In the old ages, people had to use their fingers to count. But even when they used both hands and both feet, the highest number a person could count to was 20. If they wanted to reach higher numbers, they needed more hands and feet to count! Soon, people began to look for better ways to count. They started counting by writing on cave walls, for example. They began arranging pebbles or sticks on the ground for counting. Eventually, society began trading products for money, which led to our search for even easier ways to calculate! 

The world’s first calculating device, the abacus, was invented in ancient Greece. By moving pebbles called calculi along lines drawn on a table, the ancient Greeks were able to add and subtract. Years later in China, Japan and other parts of Asia, people threaded beads onto sticks and arranged them in a wooden frame to create the abacus we know today. With this abacus, not only could people do addition and subtraction, but if they knew their multiplication tables, they could also do more difficult multiplication and division.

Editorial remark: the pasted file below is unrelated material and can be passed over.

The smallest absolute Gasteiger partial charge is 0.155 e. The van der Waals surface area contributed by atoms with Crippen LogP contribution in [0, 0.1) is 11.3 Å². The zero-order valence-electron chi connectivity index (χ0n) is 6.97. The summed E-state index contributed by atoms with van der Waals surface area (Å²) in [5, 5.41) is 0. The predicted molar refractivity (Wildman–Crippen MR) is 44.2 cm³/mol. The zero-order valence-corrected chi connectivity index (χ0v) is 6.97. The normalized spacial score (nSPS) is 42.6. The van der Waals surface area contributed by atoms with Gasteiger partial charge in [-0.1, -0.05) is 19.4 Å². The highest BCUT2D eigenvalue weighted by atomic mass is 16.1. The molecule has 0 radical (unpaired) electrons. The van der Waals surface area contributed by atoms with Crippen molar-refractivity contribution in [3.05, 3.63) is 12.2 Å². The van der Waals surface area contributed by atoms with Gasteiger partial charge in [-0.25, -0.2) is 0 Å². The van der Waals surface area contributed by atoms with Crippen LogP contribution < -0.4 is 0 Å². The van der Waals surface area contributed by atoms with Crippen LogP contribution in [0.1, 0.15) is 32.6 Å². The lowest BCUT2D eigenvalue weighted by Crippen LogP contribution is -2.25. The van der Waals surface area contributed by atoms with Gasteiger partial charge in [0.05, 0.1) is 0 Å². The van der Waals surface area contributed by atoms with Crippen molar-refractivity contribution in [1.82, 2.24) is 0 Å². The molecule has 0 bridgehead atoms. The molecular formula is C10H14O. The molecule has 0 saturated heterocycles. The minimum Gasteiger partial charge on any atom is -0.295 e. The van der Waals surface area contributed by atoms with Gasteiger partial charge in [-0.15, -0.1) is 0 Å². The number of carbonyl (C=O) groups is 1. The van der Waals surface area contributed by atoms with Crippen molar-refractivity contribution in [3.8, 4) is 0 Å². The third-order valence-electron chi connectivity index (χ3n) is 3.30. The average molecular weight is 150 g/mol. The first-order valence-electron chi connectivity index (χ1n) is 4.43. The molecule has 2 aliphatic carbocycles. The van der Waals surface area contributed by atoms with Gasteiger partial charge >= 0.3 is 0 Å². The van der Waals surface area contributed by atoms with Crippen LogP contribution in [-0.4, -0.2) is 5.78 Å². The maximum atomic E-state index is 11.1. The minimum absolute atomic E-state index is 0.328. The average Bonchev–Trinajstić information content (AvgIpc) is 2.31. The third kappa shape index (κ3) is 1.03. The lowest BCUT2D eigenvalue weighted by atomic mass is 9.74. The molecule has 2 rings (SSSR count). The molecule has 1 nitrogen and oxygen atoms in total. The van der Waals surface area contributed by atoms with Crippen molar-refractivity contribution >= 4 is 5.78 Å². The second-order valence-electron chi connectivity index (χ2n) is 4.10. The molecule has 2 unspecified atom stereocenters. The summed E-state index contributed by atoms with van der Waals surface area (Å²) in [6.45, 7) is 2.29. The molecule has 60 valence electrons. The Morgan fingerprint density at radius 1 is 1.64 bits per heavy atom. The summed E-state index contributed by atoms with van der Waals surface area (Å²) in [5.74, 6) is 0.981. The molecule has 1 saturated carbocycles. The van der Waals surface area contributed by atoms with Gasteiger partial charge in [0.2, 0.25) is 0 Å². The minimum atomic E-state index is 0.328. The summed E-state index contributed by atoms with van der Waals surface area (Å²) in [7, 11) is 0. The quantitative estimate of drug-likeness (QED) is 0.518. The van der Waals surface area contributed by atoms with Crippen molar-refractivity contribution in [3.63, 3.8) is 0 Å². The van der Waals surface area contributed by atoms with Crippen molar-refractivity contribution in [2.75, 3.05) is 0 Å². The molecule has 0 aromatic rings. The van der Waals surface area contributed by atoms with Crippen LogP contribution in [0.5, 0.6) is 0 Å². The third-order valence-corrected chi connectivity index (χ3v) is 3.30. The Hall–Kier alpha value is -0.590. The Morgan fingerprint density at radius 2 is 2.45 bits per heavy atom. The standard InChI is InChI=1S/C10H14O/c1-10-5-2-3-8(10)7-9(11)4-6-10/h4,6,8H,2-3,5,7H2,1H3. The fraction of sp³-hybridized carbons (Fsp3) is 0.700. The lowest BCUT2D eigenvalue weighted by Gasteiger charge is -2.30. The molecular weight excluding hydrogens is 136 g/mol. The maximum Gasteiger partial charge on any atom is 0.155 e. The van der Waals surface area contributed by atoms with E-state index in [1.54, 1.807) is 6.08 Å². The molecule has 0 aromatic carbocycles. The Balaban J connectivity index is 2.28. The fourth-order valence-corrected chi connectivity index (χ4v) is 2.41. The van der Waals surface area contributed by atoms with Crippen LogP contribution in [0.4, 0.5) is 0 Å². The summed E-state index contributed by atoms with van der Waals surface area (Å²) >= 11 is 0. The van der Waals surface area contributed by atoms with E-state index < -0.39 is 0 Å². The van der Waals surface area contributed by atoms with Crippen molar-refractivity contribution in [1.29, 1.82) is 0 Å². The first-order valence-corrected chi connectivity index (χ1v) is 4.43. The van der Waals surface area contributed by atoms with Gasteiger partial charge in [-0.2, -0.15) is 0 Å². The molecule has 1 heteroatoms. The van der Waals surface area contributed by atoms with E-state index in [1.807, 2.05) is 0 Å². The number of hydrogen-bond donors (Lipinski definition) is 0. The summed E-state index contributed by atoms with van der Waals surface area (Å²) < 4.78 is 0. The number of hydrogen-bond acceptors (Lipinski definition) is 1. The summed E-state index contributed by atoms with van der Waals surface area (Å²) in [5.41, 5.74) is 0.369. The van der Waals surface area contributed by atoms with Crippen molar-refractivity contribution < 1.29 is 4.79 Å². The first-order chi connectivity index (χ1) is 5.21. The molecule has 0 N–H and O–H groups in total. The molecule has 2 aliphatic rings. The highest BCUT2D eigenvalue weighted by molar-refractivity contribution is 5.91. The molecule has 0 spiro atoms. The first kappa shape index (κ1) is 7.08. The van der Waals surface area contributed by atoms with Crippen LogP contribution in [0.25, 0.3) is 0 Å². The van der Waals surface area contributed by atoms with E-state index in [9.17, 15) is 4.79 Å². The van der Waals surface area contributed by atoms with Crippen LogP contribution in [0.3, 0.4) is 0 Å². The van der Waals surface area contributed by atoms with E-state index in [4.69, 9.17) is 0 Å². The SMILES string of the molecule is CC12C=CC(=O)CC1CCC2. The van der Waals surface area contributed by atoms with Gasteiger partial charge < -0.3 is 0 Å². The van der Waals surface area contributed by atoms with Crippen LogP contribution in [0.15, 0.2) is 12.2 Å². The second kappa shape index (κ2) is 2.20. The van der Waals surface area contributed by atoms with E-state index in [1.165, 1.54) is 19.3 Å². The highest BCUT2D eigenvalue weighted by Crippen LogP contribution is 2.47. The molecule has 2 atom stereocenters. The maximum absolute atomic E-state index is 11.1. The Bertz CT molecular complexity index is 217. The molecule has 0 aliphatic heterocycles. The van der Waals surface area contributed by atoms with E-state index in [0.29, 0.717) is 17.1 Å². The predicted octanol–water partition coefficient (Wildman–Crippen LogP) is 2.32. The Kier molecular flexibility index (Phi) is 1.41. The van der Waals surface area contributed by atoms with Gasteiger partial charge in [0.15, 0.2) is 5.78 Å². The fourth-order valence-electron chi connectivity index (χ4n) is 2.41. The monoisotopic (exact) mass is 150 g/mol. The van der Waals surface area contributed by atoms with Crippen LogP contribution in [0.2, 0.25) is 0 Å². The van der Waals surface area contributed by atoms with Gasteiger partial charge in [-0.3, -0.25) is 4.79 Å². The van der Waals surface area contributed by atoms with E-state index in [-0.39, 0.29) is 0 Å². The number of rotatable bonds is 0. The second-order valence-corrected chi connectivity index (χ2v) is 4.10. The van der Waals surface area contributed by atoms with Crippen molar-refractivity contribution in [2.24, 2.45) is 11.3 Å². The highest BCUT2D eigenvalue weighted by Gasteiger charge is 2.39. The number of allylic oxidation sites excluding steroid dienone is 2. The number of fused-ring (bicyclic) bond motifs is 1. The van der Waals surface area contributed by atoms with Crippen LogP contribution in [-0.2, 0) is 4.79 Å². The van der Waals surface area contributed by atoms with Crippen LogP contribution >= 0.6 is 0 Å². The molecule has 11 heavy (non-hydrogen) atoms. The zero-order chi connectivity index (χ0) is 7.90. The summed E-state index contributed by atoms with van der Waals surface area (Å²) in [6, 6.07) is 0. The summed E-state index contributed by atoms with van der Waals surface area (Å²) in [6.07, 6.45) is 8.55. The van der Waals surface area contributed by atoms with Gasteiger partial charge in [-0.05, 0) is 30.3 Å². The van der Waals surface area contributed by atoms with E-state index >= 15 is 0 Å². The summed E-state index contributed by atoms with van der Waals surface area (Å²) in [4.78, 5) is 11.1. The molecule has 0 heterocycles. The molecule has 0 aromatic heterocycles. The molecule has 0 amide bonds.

In Europe, at the beginning of the 17th century, a calculation tool called “Napier's bones” (invented by Scottish mathematician John Napier) was being widely used. These “bones” were long square sticks with numbers written on each side, which enabled people to do multiplication and division. This idea was then used to create the slide rule. The slide rule and abacus were used for a long time in many parts of the world until the invention and popularization of the modern calculator came along. 
As you can see, people have been doing calculations since ancient times. As their quality of life continued to improve, people wanted to find more accurate and convenient calculation methods.